The Double Red Zone prediction is terrifyingly becoming a reality on college campuses, as exemplified by what’s going on at the University of Nebraska Lincoln campus. It’s also sparking a resurgence of on-campus anti-sexual assault activism in a post-pandemic world. Thousands of students have shown up at the #ShutDownFiji protests at University of Nebraska Lincoln. What feels different this time is that not only are the young women on campus organizing in support of the survivor, they are also demanding accountability from both the institution and men on campus for the prevention of sexual assault. A post on the @ShutDownFiji Instagram page reads, “We want to emphasize that the #shutdownfiji movement is an attempt to hold UNL accountable for their culpability in the sexual assaults that have happened at Fiji over the last four years.”

Their demands speak to the failure of most colleges and universities to hold themselves and their campus community accountable for facing tough truths about what it will take to end campus sexual assault. If University of Nebraska Lincoln and other institutions truly want to prevent campus sexual violence, they can begin by engaging young men in preventing sexual violence and to holding those who perpetrate violence accountable for their actions.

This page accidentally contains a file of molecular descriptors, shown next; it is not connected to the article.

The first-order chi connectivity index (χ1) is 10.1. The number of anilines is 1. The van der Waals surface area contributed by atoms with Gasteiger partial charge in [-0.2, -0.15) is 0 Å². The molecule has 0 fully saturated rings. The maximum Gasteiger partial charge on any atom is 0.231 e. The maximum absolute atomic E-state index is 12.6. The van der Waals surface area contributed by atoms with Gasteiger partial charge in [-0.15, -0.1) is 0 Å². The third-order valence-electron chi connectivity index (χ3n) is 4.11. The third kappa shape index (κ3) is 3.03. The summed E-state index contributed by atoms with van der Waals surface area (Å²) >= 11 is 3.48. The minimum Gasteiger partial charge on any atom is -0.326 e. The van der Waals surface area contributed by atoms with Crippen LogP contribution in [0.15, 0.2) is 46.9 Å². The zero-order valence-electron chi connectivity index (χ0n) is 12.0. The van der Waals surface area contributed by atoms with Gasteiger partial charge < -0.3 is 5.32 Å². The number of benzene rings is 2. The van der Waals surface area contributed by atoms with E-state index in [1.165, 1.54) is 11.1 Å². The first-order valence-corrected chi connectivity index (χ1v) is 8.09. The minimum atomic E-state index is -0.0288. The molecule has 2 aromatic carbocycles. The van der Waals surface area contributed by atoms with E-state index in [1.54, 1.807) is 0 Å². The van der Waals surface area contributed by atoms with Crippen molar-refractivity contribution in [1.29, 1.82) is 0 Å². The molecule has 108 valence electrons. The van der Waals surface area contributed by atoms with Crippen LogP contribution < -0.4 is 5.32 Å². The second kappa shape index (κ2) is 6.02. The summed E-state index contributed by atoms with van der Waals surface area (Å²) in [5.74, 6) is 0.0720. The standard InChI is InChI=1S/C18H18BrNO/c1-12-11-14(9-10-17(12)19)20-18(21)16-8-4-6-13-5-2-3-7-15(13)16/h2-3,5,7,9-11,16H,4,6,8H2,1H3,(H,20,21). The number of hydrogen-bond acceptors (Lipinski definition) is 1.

As a society we’ve accepted the awful reality that 1 in 4 young women will be sexually assaulted during their time on campus. The truth colleges and universities need to confront in their prevention efforts is that the vast majority of these sexual assaults are committed by young men who are also a part of the campus community.

Most colleges avoid acknowledging this fact in their prevention education programs in a misguided effort to not make men feel bad, or that they may be a part of the problem of campus rape culture. This approach prioritizes the psychological comfort of young men over the physical safety of young women, which ultimately undermines any effort to create a violence-free community. Institutions need to be honest about the fact that a potential perpetrator of campus sexual assault could look and act like the clean-cut, overly friendly guy from a student’s Econ 101 class, rather than a nameless shadow figure who follows a girl home from the bar at night.

This is not to say that schools should be labeling all college men as potential rapists. Research shows that most young men will never commit an act of sexual assault during their time on campus. But if schools are going to truly work to prevent sexual assault, they cannot continue to ignore the data that indicate 85% of survivors know their perpetrator. And, guess what? Young men on campus know the perpetrators too. They just don’t know how to intervene when they see the signs of sexual harassment or potential assault because they haven’t received a proper education in prevention. Requiring students to hurriedly click through an online sexual assault awareness and bystander intervention training before they can register for classes isn’t prevention - it’s institutional risk management.